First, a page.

big.LITTLE Technology - Two Usage Models

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Arm announced its big.LITTLE technology on 19th October and Linaro were invited to participate in both the London and San Francisco launches. It is interesting technology, with two clusters of Cortex Armv7 architecture cores (Cortex-A15 and Cortex-A7) joined together via a coherent interconnect. Arm has proposed two usage models, task migration and MP.

In the task migration model, either the cluster of Cortex-A15 cores or the cluster of Cortex-A7 cores is executing the system and its tasks at any given time. Both clusters have the same instruction set and view of the system and the caches are coherent. Migrating the system and its applications means moving the processor state between clusters. The amount of state is relatively small and scales with the number of cores in the cluster. This transfer of tasks is achieved via the switcher software which resides in hypervisor mode. The switcher also has the job of hiding the small number of programmer’s model differences between the Cortex-A15 and Cortex-A7. The task migration model makes sense where there is the same number of cores in each cluster. Having a different number of cores would complicate the switcher software, essentially adding virtualization functionality into it. One way of thinking of the task migration model is to consider it as an overlapping set of power states, with the Cortex-A7 providing the lower power set and the Cortex-A15 providing the higher power set. The standard Linux power management framework can be used to initiate task migration via a device driver that transfers control to the switcher software. The software to implement this model does not require significant OS changes, and is relatively self-contained and testable. Time to market considerations lead us to expect that early products are likely to use this model.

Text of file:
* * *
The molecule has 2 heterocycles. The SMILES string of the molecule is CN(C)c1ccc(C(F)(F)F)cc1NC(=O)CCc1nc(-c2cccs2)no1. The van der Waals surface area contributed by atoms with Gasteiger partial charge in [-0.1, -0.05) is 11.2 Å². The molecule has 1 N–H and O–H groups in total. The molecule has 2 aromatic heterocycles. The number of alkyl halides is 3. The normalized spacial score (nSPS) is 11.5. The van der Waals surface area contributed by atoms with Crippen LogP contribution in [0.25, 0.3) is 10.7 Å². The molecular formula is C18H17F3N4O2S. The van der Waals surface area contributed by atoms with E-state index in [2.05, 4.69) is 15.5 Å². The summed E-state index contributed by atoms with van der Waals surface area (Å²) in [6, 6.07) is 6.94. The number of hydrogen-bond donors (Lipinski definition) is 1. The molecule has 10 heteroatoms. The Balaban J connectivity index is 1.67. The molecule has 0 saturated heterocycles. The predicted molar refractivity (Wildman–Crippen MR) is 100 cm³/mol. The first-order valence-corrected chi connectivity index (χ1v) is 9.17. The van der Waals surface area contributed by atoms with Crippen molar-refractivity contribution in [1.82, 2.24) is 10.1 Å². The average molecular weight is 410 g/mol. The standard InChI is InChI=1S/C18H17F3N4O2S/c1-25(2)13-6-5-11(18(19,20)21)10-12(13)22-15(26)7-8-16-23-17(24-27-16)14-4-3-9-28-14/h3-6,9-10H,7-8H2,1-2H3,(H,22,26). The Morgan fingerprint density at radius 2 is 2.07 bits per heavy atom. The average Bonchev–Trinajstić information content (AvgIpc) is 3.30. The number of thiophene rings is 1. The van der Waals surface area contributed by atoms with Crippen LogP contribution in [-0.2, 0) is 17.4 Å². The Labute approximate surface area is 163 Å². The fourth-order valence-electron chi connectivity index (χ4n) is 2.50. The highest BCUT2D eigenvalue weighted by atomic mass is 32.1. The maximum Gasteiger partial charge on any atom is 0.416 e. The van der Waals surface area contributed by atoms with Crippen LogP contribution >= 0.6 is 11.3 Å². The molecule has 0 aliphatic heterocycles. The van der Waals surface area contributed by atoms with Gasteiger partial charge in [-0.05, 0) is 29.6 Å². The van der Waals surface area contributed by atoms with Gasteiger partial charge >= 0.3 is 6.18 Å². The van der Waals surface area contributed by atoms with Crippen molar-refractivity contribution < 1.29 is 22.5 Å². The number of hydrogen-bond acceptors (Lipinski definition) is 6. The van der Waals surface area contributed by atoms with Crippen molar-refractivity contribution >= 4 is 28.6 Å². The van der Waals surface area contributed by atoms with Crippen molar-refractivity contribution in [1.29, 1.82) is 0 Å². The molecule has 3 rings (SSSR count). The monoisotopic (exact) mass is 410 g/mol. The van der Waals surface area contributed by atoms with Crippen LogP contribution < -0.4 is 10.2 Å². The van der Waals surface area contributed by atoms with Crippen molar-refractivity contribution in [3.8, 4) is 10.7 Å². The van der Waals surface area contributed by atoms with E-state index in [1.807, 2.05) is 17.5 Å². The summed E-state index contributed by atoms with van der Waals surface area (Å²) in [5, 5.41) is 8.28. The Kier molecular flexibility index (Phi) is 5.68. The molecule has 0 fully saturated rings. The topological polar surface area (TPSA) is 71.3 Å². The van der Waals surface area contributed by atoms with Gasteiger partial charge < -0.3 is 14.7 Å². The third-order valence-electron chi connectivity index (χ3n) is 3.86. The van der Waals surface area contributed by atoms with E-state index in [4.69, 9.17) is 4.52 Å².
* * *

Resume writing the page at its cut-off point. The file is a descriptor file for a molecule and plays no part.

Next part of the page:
In the big.LITTLE MP model, all of the big.LITTLE cores, Cortex-A15 and Cortex-A7, are operating as part of a single instance of the Linux kernel. In this case, Linux is scheduling tasks on the most appropriate cores. This presents a challenge as, whilst Linux supports SMP, the kernel does not have the concept of clusters of CPUs with different power and performance characteristics. The requirements include flexibly migrating tasks and powering off cores. This mode could be further complicated by using a virtualization layer supporting several VMs of possibly varying CPU topologies. The kernel side of this work fits with the Power Management working group’s mandate and will be investigated within that team. Making this scale of change to the kernel’s scheduler will take a lot of effort, particularly in the areas of validation and benchmarking. It will also require coordinated influence from the Arm Linux community.

In both cases the boot architecture needs to ensure that appropriate software is loaded into the hypervisor at boot time, be it switcher code or virtualisation software such as KVM, before control is passed to the Linux kernel. Coordinating several layers of software is difficult and time consuming and any fragmentation here will only cause bugs and delay products. Getting big.LITTLE right is a challenge for Linaro and its members. Linaro will work with all interested members, including with Arm themselves, to support open source software on big.LITTLE as quickly as possible, to enable member products to get to market in the earliest possible timeframe.

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